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Reminder of courage, kindness, sensitivity and understanding

German Chernobyl: People, Places, Solidarity, Future exhibition arrives in Belarus

By Yaroslav Demidov

The exhibition details the events around the Chernobyl disaster, its consequences and the international solidarity movement which appeared in Europe after the accident. Numerous Chernobyl initiatives were established across Europe in the early 1990s and continue their work today.

After opening in early 2011, in St. Peter’s Church in Dortmund, the exhibition has toured 50 German towns and been visited by over 42,000 people. Now, it is touring 25 Belarusian towns from 2012-2013.

“A unique pan-European movement of solidarity has promoted the creation of bridges of mutual understanding. This is set against a background of conflict resolution between the West and the East, the opening of the ‘iron curtain’ and the development of contacts. We are implementing definite projects regardless of the political situation,” notes Peter Junge-Wentrup, CEO of the Dortmund International Educational Centre.

Twenty five years after Chernobyl, over 500 initiatives have been operating in Germany alone, including via the Orthodox, Catholic and Evangelical communities.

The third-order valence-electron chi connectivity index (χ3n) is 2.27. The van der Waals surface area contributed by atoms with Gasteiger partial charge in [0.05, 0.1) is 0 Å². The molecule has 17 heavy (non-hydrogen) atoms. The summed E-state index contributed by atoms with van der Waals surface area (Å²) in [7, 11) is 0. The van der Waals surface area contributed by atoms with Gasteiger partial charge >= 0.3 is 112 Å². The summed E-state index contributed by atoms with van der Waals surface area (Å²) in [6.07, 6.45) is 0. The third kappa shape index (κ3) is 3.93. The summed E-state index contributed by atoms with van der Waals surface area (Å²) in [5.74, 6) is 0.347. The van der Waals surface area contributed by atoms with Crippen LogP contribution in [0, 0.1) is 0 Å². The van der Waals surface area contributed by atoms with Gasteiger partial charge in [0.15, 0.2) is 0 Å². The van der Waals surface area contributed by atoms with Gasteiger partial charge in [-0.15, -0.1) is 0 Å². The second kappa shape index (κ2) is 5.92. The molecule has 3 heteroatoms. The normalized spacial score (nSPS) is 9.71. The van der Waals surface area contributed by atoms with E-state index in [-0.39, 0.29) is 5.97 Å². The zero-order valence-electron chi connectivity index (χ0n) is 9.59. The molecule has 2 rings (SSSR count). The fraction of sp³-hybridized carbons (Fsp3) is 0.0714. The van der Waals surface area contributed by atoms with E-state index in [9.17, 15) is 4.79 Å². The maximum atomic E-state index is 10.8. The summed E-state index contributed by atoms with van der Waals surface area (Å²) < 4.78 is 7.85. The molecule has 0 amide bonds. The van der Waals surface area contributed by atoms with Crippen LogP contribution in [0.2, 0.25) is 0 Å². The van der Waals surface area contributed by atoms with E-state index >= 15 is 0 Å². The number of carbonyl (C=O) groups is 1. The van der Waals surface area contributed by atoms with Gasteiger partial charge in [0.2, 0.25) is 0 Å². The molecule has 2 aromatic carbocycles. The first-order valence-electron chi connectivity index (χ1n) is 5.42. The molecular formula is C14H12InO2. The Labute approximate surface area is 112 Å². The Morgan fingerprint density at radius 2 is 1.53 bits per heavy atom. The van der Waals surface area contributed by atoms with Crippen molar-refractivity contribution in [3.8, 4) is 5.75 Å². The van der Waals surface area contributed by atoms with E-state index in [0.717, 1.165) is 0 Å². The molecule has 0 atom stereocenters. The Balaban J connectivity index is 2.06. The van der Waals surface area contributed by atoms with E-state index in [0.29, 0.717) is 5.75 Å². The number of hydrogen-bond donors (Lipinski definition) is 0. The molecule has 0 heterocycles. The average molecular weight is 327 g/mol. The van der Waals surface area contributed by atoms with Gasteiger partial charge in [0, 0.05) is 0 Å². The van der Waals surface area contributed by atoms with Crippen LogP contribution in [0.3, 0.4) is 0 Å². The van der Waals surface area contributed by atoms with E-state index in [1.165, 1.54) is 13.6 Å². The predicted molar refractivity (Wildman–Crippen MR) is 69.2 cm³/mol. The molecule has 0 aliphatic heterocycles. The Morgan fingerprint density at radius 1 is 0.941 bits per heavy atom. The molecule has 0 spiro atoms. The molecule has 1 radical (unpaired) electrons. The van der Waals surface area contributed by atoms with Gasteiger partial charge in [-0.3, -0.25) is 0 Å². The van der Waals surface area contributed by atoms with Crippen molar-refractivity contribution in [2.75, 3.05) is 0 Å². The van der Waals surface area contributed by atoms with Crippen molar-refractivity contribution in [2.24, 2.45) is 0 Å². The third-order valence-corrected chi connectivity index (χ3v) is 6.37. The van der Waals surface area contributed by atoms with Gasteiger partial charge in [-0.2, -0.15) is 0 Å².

The exhibition acknowledges the heroism of the liquidators who extinguished the fire and cleared the reactor’s fourth unit during the construction of the sarcophagus. They prevented even greater disaster across Europe, at the expense of their health and, sometimes, their own lives.

The exhibition’s tour of Belarus allows us to remember the liquidators’ bravery and is inspiring another project: to record their recollections as an audio archive for the future. It’s vital that we understand the sacrifices made by others, as it encourages a responsible attitude towards ourselves and towards all that surrounds us.

The second component of the exhibition comprises works by famous German photographer Rudiger Lubricht, who has been inspired by the Chernobyl theme for many years. His shots will be on show in Belarus alongside children’s drawings dedicated to the Chernobyl topic.

“It’s important that the informative part of the German exhibition is extended in Belarus, to include information on how the Belarusian state has worked to mitigate the consequences of the Chernobyl catastrophe. One section describes how energy saving, renewable resources are the most promising for the nation,” notes the Director of the Johannes Rau International Centre for Education and Exchange, Victor Balakirev.

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